When we cannot accept that the observations, along the time-series available to us, are independent, or cannot by some device be divided into groups that can be treated as independent, we get into much deeper water. For we have then, in strict logic, no more than one observation, all of the separate items having been taken together. For the analysis of that the probability calculus is useless; it does not apply. We are left to use our judgement, making sense of what has happened as best we can, in the manner of the historian. Applied economics does then back to history after all. (p102)

This means that although statistical information may be interesting it does not generally explain anything, as the econometricians are wont to think it does. Rather, it is information itself that must be explained. Hicks writes,

I am bold enough to conclude, from these considerations that the usefulness of ‘statistical’ or ‘stochastic’ methods in economics is a good deal less than is now conventionally supposed. We have no business to turn to them automatically; we should always ask ourselves, before we apply them, whether they are appropriate to the problem at hand. Very often they are not. Thus it is not at all sensible to take a small number of observations (sometimes no more than a dozen observations) and to use the rules of probability to deduce from them a ‘significant’ general law. (p102)

Hicks then goes on to note something extremely important — something that I have noted many times before: namely, the tendency for economists to suppress relevant information (for example, non-quantitative information) just because it does not fit in with their tidy regression model.

For we are often assuming, if we do so, that the variations from one to another of the observations are random, so that if we had a larger sample (as we do not) they would by some averaging tend to disappear. But what nonsense this is when the observations are derived, as not infrequently happens, from different countries, or localities, or industries — entities about which we may well have relevant information, but which we have deliberately decided, by our procedure, to ignore. By all means let us plot the points on a chart, and try to explain them; but it does not help in explaining them to suppress their names. The probability calculus is no excuse for forgetfulness. (p102)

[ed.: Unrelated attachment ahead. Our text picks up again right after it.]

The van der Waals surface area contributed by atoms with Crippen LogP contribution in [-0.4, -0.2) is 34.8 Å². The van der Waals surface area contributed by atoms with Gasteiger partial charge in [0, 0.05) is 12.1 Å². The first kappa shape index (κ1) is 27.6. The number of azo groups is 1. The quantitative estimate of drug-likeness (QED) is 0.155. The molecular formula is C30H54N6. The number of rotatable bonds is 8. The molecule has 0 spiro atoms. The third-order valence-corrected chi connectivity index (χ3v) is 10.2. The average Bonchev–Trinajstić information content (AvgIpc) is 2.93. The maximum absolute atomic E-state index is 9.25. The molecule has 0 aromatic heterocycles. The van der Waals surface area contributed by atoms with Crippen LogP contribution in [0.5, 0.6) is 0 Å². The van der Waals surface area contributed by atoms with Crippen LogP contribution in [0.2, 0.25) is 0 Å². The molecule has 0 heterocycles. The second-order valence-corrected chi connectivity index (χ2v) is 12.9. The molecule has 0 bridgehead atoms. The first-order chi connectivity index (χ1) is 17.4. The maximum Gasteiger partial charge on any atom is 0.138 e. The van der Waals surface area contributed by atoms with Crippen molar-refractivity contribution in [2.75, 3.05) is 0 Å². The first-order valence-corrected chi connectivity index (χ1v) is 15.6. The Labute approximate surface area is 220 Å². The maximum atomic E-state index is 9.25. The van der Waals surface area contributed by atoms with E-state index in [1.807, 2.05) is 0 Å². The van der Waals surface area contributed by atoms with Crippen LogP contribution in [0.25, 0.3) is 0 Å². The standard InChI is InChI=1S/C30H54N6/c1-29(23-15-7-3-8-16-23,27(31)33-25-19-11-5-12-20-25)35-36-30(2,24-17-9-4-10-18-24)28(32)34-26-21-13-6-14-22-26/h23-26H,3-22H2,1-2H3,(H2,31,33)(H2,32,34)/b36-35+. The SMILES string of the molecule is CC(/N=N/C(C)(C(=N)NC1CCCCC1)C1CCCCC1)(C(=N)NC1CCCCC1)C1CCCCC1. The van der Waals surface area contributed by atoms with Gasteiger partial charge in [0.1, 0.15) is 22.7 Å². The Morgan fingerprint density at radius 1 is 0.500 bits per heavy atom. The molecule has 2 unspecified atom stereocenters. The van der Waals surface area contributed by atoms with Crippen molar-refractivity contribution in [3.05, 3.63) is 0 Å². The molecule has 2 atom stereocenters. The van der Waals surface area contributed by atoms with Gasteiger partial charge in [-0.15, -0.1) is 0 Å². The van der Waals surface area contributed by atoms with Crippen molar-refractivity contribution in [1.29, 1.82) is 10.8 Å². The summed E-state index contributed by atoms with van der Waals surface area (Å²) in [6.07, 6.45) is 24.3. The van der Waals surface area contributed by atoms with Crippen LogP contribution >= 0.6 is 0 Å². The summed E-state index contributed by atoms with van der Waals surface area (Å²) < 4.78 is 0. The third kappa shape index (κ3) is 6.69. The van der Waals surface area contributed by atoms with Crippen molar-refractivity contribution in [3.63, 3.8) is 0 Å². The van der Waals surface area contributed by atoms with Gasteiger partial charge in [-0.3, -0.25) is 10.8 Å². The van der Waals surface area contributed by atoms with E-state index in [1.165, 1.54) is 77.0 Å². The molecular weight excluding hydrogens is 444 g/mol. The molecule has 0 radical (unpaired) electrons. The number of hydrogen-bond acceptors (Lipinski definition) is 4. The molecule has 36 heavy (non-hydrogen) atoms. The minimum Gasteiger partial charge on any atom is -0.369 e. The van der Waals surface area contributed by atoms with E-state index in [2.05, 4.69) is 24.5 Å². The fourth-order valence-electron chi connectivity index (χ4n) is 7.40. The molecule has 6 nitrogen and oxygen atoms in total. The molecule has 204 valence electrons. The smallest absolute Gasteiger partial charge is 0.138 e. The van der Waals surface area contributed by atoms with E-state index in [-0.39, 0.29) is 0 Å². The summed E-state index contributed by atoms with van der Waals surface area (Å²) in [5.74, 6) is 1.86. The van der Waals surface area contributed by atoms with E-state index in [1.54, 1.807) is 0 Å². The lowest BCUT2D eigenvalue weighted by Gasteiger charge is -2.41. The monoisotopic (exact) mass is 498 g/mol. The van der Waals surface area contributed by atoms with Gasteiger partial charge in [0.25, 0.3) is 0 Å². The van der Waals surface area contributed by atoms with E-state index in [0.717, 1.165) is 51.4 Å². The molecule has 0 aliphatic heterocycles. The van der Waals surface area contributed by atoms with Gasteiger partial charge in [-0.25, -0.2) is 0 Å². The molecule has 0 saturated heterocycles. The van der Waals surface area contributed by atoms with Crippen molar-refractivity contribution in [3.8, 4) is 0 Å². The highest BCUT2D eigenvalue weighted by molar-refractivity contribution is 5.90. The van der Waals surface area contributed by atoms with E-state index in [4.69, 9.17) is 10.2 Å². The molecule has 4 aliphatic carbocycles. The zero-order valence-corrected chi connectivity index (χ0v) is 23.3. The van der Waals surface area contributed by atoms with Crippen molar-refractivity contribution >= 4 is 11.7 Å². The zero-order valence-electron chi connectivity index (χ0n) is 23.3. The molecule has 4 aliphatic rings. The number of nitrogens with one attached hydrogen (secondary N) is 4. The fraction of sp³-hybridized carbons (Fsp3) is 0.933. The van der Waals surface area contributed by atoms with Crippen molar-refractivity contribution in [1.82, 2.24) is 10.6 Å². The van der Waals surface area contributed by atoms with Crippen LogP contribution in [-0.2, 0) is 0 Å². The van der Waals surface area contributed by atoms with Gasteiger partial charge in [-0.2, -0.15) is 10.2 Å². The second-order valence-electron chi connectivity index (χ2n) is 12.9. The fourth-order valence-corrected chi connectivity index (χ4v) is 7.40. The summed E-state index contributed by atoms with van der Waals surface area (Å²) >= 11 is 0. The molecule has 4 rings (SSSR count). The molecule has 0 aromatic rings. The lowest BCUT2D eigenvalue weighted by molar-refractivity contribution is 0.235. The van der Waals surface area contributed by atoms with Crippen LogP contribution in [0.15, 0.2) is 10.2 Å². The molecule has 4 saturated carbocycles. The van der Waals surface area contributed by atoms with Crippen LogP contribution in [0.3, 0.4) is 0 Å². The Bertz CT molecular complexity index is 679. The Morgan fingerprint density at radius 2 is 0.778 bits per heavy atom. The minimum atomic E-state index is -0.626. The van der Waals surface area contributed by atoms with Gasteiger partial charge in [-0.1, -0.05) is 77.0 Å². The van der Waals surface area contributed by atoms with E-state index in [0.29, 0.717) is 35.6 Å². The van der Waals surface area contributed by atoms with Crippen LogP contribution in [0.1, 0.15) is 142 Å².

All in all, John Hicks’ book is an excellent one and I cannot recommend it enough. It is absolutely written in the Post-Keynesian tradition and after reading it I cannot but say that John Hicks died a Post-Keynesian economist. Even though I find myself somewhat surprised that I am saying this: I think that John Hicks has genuinely written one of the most comprehensive works on the theory of non-ergodicity available in Post-Keynesian economics. And I think that his contribution — and his rejection of his own ISLM framework — is actually more Post-Keynesian than the work of some people who go by that label today. But given how unproductive those debates tend to be I will not try to elaborate on that here.

A Note on the Consumption Function: Although the above post was mainly a brief overview of Hicks’ argument I came across one part of the book which I thought it interesting to highlight on its own — for posterity, as it were. That is where Hicks discusses the consumption function — which many assume that Keynes considered to be some sort of Universal Constant. Hicks writes of this,

Just how far Keynes himself regarded the saving function (or consumption function) as dependable is, however, a question worth considering. We know that he was a sceptic about econometrics; so he hardly have fancied that it would be possible to calculate his function — the function to applied to the analysis of some particular year (‘1975’) — by induction from the behavior income and saving in the previous years (back to 1965, or 1955). So he would have not expected it to be usable, in the manner which later became fashionable, for projections, even or ‘fine tuning’. I know myself, from my recollections, that it was nearly a decade after my first acquaintance with the General Theory, before I realised that people were taking the function in this way. It was not natural to take it in this way when one first read the book.

It was natural to take the function as being theoretical; that is to say, as being based on reasoning, from rather obvious aspects of observed behavior, as is commonly done in other parts of economics. (p67-68)

I entirely agree with Hicks here. It has always surprised me that interpreters assumed that Keynes was saying that the consumption function might be stable. But then I suppose that those who are inclined to look for timeless laws will find them anywhere and everywhere.

About pilkingtonphil

Philip Pilkington is a London-based economist and member of the Political Economy Research Group (PERG) at Kingston University. You can follow him on Twitter at @pilkingtonphil.